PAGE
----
On the not so positive side, the unreality of the whole thing sort of got to me. I don’t understand why Long Chau thinks she’s Sherlock Holmes, and she does some really stupid things here in trying to carry out her own investigation of the murder, then expects The Shadow’s Child to pull her out of the fire. This was actually a little too predictable. I was also confused by how The Shadow’s Child manages to occupy her office. She apparently projects an avatar to do it, but it’s not just a hologram—she’s also present in it somehow, sees and hears through its sensors. She walks around through the habitat in this condition, drinks make-believe tea, and then her essence retreats to the heartroom when she wants to leave. Wouldn’t a nice robot work better? And how do you serve make-believe tea? Nobody seems concerned about this—does that mean a lot of people in the habitat wander around as projected avatars? Hm. Other than that, there’s not much in the way of depth, and I don’t think there’s enough plot, action and interest to support this length.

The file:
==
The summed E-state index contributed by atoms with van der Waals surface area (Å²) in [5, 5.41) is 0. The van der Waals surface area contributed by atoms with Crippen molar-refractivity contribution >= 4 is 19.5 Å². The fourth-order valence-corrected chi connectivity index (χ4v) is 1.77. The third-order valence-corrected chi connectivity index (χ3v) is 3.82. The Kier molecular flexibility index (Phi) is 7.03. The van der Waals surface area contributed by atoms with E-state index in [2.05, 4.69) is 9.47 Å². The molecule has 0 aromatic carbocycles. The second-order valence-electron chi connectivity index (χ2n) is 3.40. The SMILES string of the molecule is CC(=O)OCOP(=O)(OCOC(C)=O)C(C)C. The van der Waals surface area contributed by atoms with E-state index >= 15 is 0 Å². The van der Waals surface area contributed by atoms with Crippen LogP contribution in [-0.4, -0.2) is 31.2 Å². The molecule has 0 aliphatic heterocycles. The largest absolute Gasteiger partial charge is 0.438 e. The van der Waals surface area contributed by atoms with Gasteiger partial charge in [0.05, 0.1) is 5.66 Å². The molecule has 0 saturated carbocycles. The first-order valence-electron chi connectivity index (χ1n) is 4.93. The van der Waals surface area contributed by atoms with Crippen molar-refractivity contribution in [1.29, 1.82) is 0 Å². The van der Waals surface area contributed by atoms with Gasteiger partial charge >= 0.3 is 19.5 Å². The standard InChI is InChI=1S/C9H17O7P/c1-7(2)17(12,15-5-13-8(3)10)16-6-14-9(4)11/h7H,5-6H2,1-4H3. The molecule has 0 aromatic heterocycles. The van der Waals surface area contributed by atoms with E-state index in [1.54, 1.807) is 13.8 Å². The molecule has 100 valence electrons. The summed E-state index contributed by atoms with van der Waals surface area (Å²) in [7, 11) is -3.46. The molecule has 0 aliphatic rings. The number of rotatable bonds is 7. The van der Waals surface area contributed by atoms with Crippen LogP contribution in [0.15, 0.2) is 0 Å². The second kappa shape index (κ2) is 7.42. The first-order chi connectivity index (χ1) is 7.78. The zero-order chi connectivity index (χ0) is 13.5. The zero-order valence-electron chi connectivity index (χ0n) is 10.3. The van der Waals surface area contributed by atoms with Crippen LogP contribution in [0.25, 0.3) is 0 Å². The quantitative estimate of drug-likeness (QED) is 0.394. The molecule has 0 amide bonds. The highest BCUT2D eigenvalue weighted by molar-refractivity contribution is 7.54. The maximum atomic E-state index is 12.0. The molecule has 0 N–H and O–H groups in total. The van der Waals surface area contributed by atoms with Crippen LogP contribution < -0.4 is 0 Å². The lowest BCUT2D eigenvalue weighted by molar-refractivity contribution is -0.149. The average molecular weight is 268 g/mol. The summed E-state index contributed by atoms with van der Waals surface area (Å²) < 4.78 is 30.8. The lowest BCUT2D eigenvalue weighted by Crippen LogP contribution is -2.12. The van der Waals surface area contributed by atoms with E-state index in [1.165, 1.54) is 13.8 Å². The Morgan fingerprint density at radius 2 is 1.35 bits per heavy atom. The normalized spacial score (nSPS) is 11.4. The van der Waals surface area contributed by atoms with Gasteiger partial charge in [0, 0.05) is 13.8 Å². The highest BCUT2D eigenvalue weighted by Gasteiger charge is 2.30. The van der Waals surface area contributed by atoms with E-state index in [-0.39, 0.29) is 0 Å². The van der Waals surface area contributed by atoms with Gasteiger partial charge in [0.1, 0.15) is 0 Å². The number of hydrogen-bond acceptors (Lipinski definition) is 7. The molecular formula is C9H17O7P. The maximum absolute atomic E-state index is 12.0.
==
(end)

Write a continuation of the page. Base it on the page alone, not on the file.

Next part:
Three stars.

Review of The Black God’s Drums by P. Djèlí Clark

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This novella is a finalist for the 2018 Nebula Awards. It is alternate history/fantasy, runs 108 pages and was published by Tor.com. This review contains spoilers.